When the Legislature passed and the Governor signed the budget for this fiscal year, it included the expectation that the voters would approve the Governor's recommended tax increases in the November 2012 general election Proposition 30. If the voters reject this tax measure, then there would be automatic trigger reductions to balance the budget including $250 million for the CSU. This means that the state reductions would amount to $1 billion in the current year with one quarter of that billion to be achieved in the six month period of January 1 to June 30 of 2013. The pain would be enormous with only cruel choices ahead. Everyone at the university- students, faculty, staff, administrators, and community- would be deeply affected. The university would be very different.

In addition, the Legislature approved an expenditure of $125 million for the CSU and a similar amount to the UC beginning with the 2013-14 fiscal year and contingent upon the voter approval of the tax increases and the roll-back of the tuition fee increase this year. Given that we had already approved and collected the tuition and fees for the fall semester, the CSU has agreed to reimburse the students this amount if the tax measure is approved and we then hope that the approved funding for the next fiscal year becomes a reality. We all know that the State has not been able to keep many of the promises to education. At the same time, in the best of circumstances this legislative action creates an additional $132 million deficit this year, a continuing $8 million shortfall in revenues, and adds significant administrative costs associated with the reimbursement process.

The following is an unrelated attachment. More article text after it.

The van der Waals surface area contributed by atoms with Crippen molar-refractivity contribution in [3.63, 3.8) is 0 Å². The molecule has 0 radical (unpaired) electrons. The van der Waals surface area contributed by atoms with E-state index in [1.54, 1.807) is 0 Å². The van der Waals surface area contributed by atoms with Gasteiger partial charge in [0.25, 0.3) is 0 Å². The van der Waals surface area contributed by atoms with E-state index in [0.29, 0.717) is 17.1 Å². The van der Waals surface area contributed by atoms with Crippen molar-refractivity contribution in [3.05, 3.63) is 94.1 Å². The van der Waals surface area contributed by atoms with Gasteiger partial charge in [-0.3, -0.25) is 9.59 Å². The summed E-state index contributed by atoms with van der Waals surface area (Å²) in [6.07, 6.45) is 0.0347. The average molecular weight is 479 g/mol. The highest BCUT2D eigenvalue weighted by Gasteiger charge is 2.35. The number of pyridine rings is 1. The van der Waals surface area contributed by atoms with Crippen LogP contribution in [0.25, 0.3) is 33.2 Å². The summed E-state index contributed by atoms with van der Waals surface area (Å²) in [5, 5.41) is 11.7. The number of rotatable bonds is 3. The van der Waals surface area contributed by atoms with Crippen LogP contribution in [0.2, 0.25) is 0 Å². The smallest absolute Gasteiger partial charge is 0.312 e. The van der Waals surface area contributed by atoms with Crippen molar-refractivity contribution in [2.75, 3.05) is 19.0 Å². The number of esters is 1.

Given all of these actions, even under the best-case scenario of the governor's tax initiative approval in November, the effective gap in our fiscal resources against the 2007-08 benchmark year would increase to $557 million. For SSU our share of this gap is approximately $12.8 million. This is unsustainable. Despite all the reorganizations, cost cutting measures, reductions in personnel, decreases in enrollment, and the expenditure of one-time resources, all of it combined would not be enough to close the gap. The university would have to be reconstructed in radical ways with the closing of programs and activities and a reformulation of the traditional ways of providing instruction. We would have to become a different university. Next month the Board of Trustees will consider a number of measures to address the $250 million trigger reduction; but I suspect that the measures would be significant and cruel.